Bradshaw Celebration of Life Center in Stillwater

Bradshaw Celebration of Life Center

Jason Bradshaw told the eight MTN members who participated in a Friday, October 17 field trip, that when his family decided to build their own crematory, they considered both flame and flameless cremation. Flameless, also called alkaline hydrolysis, water cremation, or resomation, won out. Why?

 

 

 

Environmentally, flameless cremation is preferable to flame cremation because: 

  • The carbon footprint is 75% less.
  • Toxic emissions from vaporized mercury dental fillings are eliminated.
  • The energy consumption is 1/8 that of flame cremation since the solution is heated to 302 degrees as opposed to 1400 degrees.
  • Medical implants (e.g. pacemakers and artificial hips) remain intact and could possibly be re-used outside the US, especially in developing countries. Currently, implants from Bradshaw go to a metal recycler, and proceeds go to the United Way.

High-pressure alkaline hydrolysis (there is a less effective low-pressure kind) uses pressure in conjunction with water, potassium hydroxide, and gentle agitation to produce an accelerated version of natural decomposition chemistry.

Bradshaw's Resomator

Bradshaw’s Resomator

Alkaline hydrolysis kills 100% of pathogens and leaves no trace of DNA. This feature was game-changing when mad cow disease devastated British herds. When herds around the animal crematories became infected, it was discovered that the infectious prion protein is not destroyed by fire. Alkaline hydrolysis, on the other hand, destroyed the prions. (The Ebola virus is killed by flame cremation, alkaline hydrolysis, or burial.)

This disinfecting ability was one of the reasons that in 2006 the Mayo Clinic purchased the first AH machine in the US. According to Jason Bradshaw, the first year Mayo offered AH, 124 out of 126 donor families choose it over flame cremation. Six years later, this popularity, verified by local focus groups, encouraged Bradshaw to invest in a similar facility. (Making an anatomical bequest to the Mayo Medical School is free within a 200-mile radius of Rochester.)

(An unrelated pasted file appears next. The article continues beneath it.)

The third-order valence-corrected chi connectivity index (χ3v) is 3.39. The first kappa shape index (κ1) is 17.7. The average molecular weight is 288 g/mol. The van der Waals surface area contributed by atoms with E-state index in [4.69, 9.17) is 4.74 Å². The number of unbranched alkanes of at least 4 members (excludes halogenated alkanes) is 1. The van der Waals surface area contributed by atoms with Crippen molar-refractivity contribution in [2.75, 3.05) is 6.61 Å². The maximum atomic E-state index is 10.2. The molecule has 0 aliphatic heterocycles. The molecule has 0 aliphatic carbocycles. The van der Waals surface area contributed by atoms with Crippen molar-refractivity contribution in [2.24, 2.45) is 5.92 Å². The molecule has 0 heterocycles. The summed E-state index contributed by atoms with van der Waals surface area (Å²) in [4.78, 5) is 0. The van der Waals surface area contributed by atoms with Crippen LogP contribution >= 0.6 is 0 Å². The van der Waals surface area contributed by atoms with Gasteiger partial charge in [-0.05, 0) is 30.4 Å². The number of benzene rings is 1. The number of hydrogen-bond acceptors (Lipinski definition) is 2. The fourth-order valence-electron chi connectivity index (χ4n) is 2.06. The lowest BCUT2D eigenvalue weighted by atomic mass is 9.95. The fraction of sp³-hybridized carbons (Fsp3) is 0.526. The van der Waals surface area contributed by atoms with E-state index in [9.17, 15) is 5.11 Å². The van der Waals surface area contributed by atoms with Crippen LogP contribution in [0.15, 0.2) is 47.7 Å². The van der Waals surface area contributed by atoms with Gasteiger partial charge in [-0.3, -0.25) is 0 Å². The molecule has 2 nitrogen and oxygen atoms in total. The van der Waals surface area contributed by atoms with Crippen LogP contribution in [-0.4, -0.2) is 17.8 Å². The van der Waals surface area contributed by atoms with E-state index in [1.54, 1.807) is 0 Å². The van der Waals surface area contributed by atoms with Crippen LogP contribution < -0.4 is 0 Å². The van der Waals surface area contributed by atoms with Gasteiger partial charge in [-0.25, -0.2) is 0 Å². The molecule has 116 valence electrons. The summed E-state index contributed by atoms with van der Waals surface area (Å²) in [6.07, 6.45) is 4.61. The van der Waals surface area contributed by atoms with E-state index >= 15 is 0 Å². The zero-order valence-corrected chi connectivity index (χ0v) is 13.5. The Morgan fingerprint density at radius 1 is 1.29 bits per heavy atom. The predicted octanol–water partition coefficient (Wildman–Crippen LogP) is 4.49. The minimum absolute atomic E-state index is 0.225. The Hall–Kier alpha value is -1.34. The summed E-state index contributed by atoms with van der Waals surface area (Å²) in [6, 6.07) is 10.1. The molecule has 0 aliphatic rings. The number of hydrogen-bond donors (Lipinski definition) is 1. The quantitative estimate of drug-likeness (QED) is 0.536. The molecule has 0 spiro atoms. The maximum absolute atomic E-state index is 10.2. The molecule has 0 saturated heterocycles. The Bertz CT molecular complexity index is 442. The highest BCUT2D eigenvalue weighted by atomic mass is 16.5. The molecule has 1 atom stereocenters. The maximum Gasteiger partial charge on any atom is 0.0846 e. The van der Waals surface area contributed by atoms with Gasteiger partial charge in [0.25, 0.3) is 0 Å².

Jason Bradshaw says, “Alkaline hydrolysis is the future of cremation. In 1995 only 15% of people were choosing cremation. Now in Minnesota, the cremation rate is 55%. When our clients are given the choice between flame and flameless at the same cost, 80% of are choosing flameless.

community room

The Celebration of Life Center, located on the edge of Stillwater, offers a large, light-filled room with an attached kitchen for gatherings with catered food.

Down an outdoor walkway, a quiet chapel with a wall of falling water features a window overlooking the room holding the cremation unit. Family and friends can have a viewing in the little chapel and then witness their loved one’s body being placed in the stainless steel cremation chamber.

The chapel

The chapel

The process takes 3-4 hours and uses 450 gallons of water. The DNA-free effluent, which looks like thick tea, is drained off, and the intact skeleton remains. After implants are removed, the bones go into a dryer and then a blender, resulting in white powder (about ¼ more remains than a flame cremation produces) that a family can scatter or put in an urn.

Bradshaw’s basic ‘Green Cremation’ package costs the same as their basic flame cremation package, $2395. A container adds $155 and a private viewing adds $200. A direct flame cremation, through Bradshaw’s Simple Traditions, costs $1295.

The "back end" of the process.

The “back end” of the process.

What is a “green burial”? Earth-friendly burials are designed to cooperate with the natural process of decomposition and to have a minimum impact on the environment. Typically they feature:

  • No formaldehyde-based toxic embalming chemicals
  • No metal or hardwood caskets. Only biodegradable containers, made of sustainable material such as pine, or biodegradable shrouds
  • No concrete grave liners or vaults.  (Minnesota state law does not require burial vaults, but most cemeteries do.)
  • No or a natural headstone/memorial
En route to shroud burial.

En route to shroud burial.

Learn more about green burials at our November 11 meeting with the owner of Prairie Oaks Eco Memorial Garden in Inver Grove Heights and the manager of Mound Cemetery of Brooklyn Center, Minnesota’s first certified green hybrid cemetery.

November 11, 7-9pm at the home of Linda Bergh, 4315 Xerxes Ave. Minneapolis. 612-927-0894. Free and open to all.

Caring for Our Own flier